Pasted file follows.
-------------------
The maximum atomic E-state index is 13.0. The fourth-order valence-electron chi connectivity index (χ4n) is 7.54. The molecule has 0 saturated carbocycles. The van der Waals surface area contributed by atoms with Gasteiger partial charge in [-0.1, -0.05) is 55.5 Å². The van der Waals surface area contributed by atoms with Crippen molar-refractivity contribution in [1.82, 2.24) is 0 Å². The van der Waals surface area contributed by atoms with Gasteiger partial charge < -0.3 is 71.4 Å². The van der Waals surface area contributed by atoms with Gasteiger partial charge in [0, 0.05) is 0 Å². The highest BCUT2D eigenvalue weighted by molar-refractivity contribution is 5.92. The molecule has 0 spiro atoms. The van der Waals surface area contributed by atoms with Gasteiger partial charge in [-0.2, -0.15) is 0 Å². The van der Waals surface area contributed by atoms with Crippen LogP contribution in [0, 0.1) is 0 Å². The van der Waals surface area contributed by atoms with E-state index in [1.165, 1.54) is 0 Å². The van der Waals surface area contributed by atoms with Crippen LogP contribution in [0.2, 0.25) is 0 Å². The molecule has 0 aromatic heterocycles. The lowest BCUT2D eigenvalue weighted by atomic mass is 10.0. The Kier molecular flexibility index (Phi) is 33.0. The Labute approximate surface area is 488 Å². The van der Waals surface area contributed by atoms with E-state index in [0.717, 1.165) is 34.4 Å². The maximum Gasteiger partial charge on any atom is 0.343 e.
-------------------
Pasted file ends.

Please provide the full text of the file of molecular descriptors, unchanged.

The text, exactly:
The maximum atomic E-state index is 13.0. The fourth-order valence-electron chi connectivity index (χ4n) is 7.54. The molecule has 0 saturated carbocycles. The van der Waals surface area contributed by atoms with Gasteiger partial charge in [-0.1, -0.05) is 55.5 Å². The van der Waals surface area contributed by atoms with Crippen molar-refractivity contribution in [1.82, 2.24) is 0 Å². The van der Waals surface area contributed by atoms with Gasteiger partial charge < -0.3 is 71.4 Å². The van der Waals surface area contributed by atoms with Gasteiger partial charge in [0, 0.05) is 0 Å². The highest BCUT2D eigenvalue weighted by molar-refractivity contribution is 5.92. The molecule has 0 spiro atoms. The van der Waals surface area contributed by atoms with Gasteiger partial charge in [-0.2, -0.15) is 0 Å². The van der Waals surface area contributed by atoms with Crippen LogP contribution in [0, 0.1) is 0 Å². The van der Waals surface area contributed by atoms with E-state index in [1.165, 1.54) is 0 Å². The van der Waals surface area contributed by atoms with Crippen LogP contribution in [0.2, 0.25) is 0 Å². The molecule has 0 aromatic heterocycles. The lowest BCUT2D eigenvalue weighted by atomic mass is 10.0. The Kier molecular flexibility index (Phi) is 33.0. The Labute approximate surface area is 488 Å². The van der Waals surface area contributed by atoms with E-state index in [0.717, 1.165) is 34.4 Å². The maximum Gasteiger partial charge on any atom is 0.343 e.